Undergraduate Research in Business

Undergraduates can also be hired to work on professors’ projects:

Business students do not have to found their own company or even develop their own project in order to participate in undergraduate research, however. Often, universities will provide the framework allowing professors to hire undergraduates to work as research assistants.

In fact, at the MIT Sloan School of Management, Undergraduate Research Projects (UROP) are popular and institutionalized, making these professor-to-student relationships easier to build. Several MIT business professors have described the pairing of professors to undergraduates as symbiotic, with both players benefiting greatly.

Paul Asquith, a professor of finance at MIT Sloan, has been working with undergraduates for around 20 years, and has a firm system in place. His students begin working for him early in their college careers and typically stay on for the remaining years.

“They start as sophomores,” Asquith said. “If they start later, by the time you teach them something it’s no use.”

Hiring a new sophomore or two each year, Asquith generally has at least three students working for him at any given time. He said he starts them out on simple things – where he can show them what to do, and then have them do it. With time and experience, they can move up and contribute more to his projects.

Though he emphasized that his students came from all majors – many of them in the sciences – he also said that many went into business upon graduation. “We tend to place them pretty well,” he said.

His thoughts about the professional benefits of undergraduate research are shared by several of his MIT colleagues, and MIT Sloan’s website for undergraduate programs highlights the chance to participate in UROPs as one of the biggest benefits of studying at MIT. At Sloan, instead of UROPs involving labs with beakers and circuit boards, students work on things like data analysis on stock prices for reverse mergers or the creation of test instruments to measure online collaboration.

Undergraduates can participate in UROPs in several ways – by taking on a project as independent study, for which they are not paid but receive course credit; by applying for research funding from the university; or by being hired and paid directly by the research center involved in the project.


Olivia Basil, MIT UROP for Professor Thomas Malone

Olivia Basil is a rising junior at MIT, majoring in management science with a concentration in finance and operations research. During the academic year, she also spends about 10 hours a week working as a research assistant for Professor Thomas Malone, the director of the MIT Center for Collective Intelligence.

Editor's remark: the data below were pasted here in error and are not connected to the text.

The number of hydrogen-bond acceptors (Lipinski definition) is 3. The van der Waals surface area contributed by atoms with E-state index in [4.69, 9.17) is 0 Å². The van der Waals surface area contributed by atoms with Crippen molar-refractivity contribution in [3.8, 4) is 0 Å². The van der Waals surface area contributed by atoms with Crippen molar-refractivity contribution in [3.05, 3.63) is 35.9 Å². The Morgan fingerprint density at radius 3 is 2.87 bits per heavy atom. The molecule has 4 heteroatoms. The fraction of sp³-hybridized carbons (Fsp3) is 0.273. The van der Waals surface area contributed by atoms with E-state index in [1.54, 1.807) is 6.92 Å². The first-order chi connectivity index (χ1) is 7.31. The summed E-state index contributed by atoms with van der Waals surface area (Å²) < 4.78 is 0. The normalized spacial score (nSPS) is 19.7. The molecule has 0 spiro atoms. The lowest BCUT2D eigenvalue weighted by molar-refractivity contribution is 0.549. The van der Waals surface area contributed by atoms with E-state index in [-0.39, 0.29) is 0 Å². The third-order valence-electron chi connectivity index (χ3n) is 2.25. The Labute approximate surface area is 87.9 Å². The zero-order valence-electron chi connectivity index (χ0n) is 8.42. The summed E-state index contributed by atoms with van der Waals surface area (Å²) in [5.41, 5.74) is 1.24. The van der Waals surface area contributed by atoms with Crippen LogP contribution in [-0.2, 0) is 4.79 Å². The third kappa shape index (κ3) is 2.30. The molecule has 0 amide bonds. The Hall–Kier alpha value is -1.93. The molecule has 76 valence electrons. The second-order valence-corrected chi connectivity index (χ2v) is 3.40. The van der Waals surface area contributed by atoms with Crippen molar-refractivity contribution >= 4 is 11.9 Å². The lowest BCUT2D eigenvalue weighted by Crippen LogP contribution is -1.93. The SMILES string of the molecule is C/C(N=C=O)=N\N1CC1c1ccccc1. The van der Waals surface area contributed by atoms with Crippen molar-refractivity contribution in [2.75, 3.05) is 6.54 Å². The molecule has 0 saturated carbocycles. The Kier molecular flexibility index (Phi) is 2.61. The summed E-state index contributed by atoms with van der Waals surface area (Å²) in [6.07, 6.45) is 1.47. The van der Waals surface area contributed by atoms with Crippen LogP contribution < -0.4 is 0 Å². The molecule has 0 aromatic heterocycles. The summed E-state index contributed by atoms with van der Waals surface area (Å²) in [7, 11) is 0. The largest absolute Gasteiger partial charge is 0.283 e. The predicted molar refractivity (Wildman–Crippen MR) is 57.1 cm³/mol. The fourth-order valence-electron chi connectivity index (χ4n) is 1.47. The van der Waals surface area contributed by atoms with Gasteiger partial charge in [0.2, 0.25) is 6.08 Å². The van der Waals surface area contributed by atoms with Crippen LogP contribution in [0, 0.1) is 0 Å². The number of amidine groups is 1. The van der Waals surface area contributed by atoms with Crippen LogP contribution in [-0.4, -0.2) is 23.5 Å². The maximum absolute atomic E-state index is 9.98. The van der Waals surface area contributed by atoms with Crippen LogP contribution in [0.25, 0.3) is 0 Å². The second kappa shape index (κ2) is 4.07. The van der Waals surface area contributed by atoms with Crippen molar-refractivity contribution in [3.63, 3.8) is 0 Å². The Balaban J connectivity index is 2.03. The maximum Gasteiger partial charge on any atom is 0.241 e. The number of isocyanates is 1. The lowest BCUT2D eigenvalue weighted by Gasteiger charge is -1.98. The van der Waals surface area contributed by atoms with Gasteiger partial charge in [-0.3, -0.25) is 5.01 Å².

“Professor Malone is my academic advisor at MIT,” Basil said. “When I was notified that I would be one of his advisees, I decided to look into his background and I saw that he was the head of a project for the Center of Collective Intelligence. I was very intrigued by the subject matter, so I asked Professor Malone if there was room on the research team for me, because I was highly interested in participating in UROP through his lab. He graciously accepted me.”

According to Basil, MIT greatly emphasizes the importance of hands-on experience for undergraduates, and because of the numerous opportunities, she estimates that over 50% of undergraduates participate in research.

Her current project is in furtherance of Professor Malone’s work in collective intelligence, and its purpose is to use collective intelligence, a new measure of group effectiveness, to study the question: Does the effectiveness of online groups change with group size?

“It is known that for face-to-face groups, the ideal range spans from five to 10 members,” Basil said. “With online groups, however, there is great potential for the ideal range of group members to exceed that of face-to-face groups. If this is the case, the findings of this research have the ability to change the way groups everywhere interact, by turning online groups from an inconvenient and last-resort method of meeting, to an optimal tool, setting up groups to be bigger and more powerful than ever.”

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